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6 Questions with Samuel Fleischacker, author of “Being Me Being You: Adam Smith and Empathy”

November 13, 2019
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In his new book, Samuel Fleischacker delves into the work of Adam Smith to draw out an understanding of empathy that respects both personal difference and shared humanity. We sent him a few questions to learn more about Smith, empathy, and how it all relates to our world today. Your book uses the philosophy of Adam Smith to explore the nature and value of empathy. To start us off, can you give us a quick introduction to Smithian empathy? Smithian empathy is the kind of shared feeling that arises when I imagine myself into your situation. David Hume had understood empathy (what he and Smith called “sympathy”—the word “empathy” wasn’t invented until after their time) as my feeling whatever you feel. Smith understands it as my feeling what I think I would feel if I were you, in your situation. Hume’s empathy is a kind of contagious feeling—I “catch” your feelings, whether of sadness or of joy, whether I want to do that or not. Smith’s empathy requires more action on our part and depends on imagination. I try to show that Smith’s kind of empathy is deeper and more important to morality. What drew you to Adam Smith, and to the topic of empathy . . .

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Celebrate National STEM/STEAM Day

November 8, 2019
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Celebrate National STEM/STEAM Day

November 8th is National STEM/STEAM Day, an opportunity to encourage study in the fields of science, technology, engineering, art, and math.  In honor of #StemSteamDay, we’ve put together a round-up of recent titles that are sure to inspire curiosity and exploration. Check them out below! All of these books are available from our website or at your favorite bookseller. . . .

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Lewis Raven Wallace: How to Speak Up and Speak Out

November 5, 2019
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It’s University Press Week! Today’s blog tour theme is ‘Speaking Up & Speaking Out’. Who better to reflect on the subject than activist and journalist Lewis Wallace, who was fired from his job in public radio for refusing to stay silent about the harmful and marginalizing myth of ‘objectivity’ perpetuated in the media world? Read on for his thoughts about today’s theme, and scroll for event info and a teaser trailer of Wallace’s new podcast, companion to his debut book, The View from Somewehere. “I was raised to believe that speaking out mattered, that we all had some responsibility to justice and fairness in the world. I remember lodging protests that only a child of privilege would: against the overly authoritarian school lunch supervisor; against a teacher who I believed insulted the sixth grade students’ intelligence. I circulated petitions and self-published newspapers about youth liberation and adult domination. But speaking out comes with consequences that are uneven and unfair, based on your position of power in the world. In my case, speaking out was easy until I came of age and came out as queer, and transgender in the late 1990s. Using my voice then became a necessity, rather than . . .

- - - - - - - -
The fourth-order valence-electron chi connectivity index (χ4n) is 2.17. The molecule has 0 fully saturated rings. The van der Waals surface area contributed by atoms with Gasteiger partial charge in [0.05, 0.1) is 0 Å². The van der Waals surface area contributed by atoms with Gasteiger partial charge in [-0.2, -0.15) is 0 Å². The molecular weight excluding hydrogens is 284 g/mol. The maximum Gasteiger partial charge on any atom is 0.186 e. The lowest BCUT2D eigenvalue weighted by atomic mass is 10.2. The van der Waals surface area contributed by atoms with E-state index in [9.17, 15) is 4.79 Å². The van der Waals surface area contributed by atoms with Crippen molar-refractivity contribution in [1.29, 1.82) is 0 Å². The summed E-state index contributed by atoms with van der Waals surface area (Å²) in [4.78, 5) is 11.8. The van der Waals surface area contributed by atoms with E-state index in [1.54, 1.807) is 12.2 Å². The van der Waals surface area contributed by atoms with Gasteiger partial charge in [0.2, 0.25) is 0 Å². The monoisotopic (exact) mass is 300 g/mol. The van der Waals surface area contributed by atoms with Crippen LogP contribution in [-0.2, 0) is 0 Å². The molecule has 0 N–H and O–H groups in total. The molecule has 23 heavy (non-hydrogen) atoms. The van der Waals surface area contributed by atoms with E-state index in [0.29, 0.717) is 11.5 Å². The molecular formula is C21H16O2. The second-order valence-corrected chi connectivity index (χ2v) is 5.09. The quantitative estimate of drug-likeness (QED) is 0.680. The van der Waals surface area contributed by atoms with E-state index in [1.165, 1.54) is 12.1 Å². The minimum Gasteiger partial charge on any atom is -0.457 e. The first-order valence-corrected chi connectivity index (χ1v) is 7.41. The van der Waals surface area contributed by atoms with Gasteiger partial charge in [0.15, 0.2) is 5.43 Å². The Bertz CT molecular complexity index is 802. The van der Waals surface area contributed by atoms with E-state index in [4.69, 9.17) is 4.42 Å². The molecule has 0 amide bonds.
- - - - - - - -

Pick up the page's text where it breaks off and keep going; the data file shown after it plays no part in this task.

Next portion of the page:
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It’s Time to Finally Write that Novel

November 1, 2019
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November is National Novel Writing Month (or NaNoWriMo), a time when writers of all stripes set out on the audacious task of bringing to completion a novel of 50,000 words. Of course, we know that one of the best ways to become a good writer is to be a good reader, taking in the work of others to feed our own writing appetite and offer inspiration in the writing process. As we head into November and the month’s celebration of the novel, we’ve put together a list of some of our favorite fiction for you to enjoy. And, for tips and tricks to guide you on your own novel-writing adventure, be sure to check out Janet Burroway’s Writing Fiction: A Guide to Narrative Craft, a go-to sourcebook for fiction writers. Bealport: A Novel of a Town by Jeffrey Lewis. From Haus Publishing. In the shadow of a failing shoe factory, Bealport, Main is one of the forgotten towns of America. Jeffrey Lewis takes us inside the town, deploying a large cast of characters and revealing the intertwining threads of industry, livelihood, self-respect, and community. Bealport has been called “a hugely satisfying read” by the Evening Standard, “a moving and humane . . .

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Get to Know the Polka King: Read an Excerpt from “American Warsaw”

October 22, 2019
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We may have missed National Polka Day (August 9) and National Accordion Awareness Month (June), but that doesn’t mean we can’t celebrate a Polka legend any time of the year. And since October is Polish American Heritage Month, it seemed the perfect time to talk about Li’l Wally Jagiello, the Polka King, a favorite performer and icon of Polish Chicago. We’ll let Dominic A. Pacyga tell the story in this piece from his new book American Warsaw: The Rise, Fall, and Rebirth of Polish Chicago. “Walter Jagiello, known as Mały Władziu to his Polish American fans, was born and raised in Chicago. He began playing and singing polka music at the age of eight and started his career on Division Street in those same bars that Algren wrote about, places like the Gold Star, the Midnight Inn, Phyllis’s, Zosia’s, Al’s Village Inn, the Orange Lantern, and the Lucky Stop. Roughly sixty taverns lined Division Street in Polonia, and most offered live music. A consummate performer, Li’l Wally performed nearly nonstop his entire career. His 1956 hit “I Wish I Was Single Again” was on the top 40 charts, a rarity for a polka recording. Jagiello was one of the first . . .

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6 Questions with Michael Rossi, author of “The Republic of Color: Science, Perception, and the Making of Modern America”

October 14, 2019